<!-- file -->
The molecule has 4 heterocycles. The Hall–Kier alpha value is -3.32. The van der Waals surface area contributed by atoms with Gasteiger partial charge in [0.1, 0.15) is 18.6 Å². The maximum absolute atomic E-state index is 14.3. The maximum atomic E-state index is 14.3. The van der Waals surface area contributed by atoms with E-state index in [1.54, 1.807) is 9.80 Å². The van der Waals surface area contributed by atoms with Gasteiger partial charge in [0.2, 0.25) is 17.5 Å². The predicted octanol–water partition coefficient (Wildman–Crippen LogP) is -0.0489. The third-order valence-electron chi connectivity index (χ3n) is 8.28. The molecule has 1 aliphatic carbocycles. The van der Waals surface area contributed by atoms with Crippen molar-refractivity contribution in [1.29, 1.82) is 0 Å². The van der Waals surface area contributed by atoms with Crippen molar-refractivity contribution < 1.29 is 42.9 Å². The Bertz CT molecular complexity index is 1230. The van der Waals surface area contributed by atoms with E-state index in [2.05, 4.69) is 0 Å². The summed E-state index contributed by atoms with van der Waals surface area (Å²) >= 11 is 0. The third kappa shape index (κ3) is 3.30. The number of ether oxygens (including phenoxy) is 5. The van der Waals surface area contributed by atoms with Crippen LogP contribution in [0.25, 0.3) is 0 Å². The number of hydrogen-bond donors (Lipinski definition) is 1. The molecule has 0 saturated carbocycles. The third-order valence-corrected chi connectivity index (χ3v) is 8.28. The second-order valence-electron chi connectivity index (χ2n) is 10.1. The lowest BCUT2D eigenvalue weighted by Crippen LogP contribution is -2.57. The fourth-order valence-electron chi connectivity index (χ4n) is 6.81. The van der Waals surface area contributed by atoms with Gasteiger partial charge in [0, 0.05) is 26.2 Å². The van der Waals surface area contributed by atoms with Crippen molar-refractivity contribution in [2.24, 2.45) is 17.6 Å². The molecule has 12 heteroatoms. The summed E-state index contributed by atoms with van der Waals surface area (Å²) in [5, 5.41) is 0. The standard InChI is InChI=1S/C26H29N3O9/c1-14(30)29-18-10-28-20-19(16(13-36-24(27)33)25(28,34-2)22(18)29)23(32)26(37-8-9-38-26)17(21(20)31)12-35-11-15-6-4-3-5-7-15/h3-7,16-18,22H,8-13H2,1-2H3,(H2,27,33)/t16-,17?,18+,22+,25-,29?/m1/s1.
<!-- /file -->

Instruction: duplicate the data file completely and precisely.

The molecule has 4 heterocycles. The Hall–Kier alpha value is -3.32. The van der Waals surface area contributed by atoms with Gasteiger partial charge in [0.1, 0.15) is 18.6 Å². The maximum absolute atomic E-state index is 14.3. The maximum atomic E-state index is 14.3. The van der Waals surface area contributed by atoms with E-state index in [1.54, 1.807) is 9.80 Å². The van der Waals surface area contributed by atoms with Gasteiger partial charge in [0.2, 0.25) is 17.5 Å². The predicted octanol–water partition coefficient (Wildman–Crippen LogP) is -0.0489. The third-order valence-electron chi connectivity index (χ3n) is 8.28. The molecule has 1 aliphatic carbocycles. The van der Waals surface area contributed by atoms with Crippen molar-refractivity contribution in [1.29, 1.82) is 0 Å². The van der Waals surface area contributed by atoms with Crippen molar-refractivity contribution < 1.29 is 42.9 Å². The Bertz CT molecular complexity index is 1230. The van der Waals surface area contributed by atoms with E-state index in [2.05, 4.69) is 0 Å². The summed E-state index contributed by atoms with van der Waals surface area (Å²) >= 11 is 0. The third kappa shape index (κ3) is 3.30. The number of ether oxygens (including phenoxy) is 5. The van der Waals surface area contributed by atoms with Crippen LogP contribution in [0.25, 0.3) is 0 Å². The number of hydrogen-bond donors (Lipinski definition) is 1. The molecule has 0 saturated carbocycles. The third-order valence-corrected chi connectivity index (χ3v) is 8.28. The second-order valence-electron chi connectivity index (χ2n) is 10.1. The lowest BCUT2D eigenvalue weighted by Crippen LogP contribution is -2.57. The fourth-order valence-electron chi connectivity index (χ4n) is 6.81. The van der Waals surface area contributed by atoms with Gasteiger partial charge in [0, 0.05) is 26.2 Å². The van der Waals surface area contributed by atoms with Crippen molar-refractivity contribution in [2.24, 2.45) is 17.6 Å². The molecule has 12 heteroatoms. The summed E-state index contributed by atoms with van der Waals surface area (Å²) in [5, 5.41) is 0. The standard InChI is InChI=1S/C26H29N3O9/c1-14(30)29-18-10-28-20-19(16(13-36-24(27)33)25(28,34-2)22(18)29)23(32)26(37-8-9-38-26)17(21(20)31)12-35-11-15-6-4-3-5-7-15/h3-7,16-18,22H,8-13H2,1-2H3,(H2,27,33)/t16-,17?,18+,22+,25-,29?/m1/s1.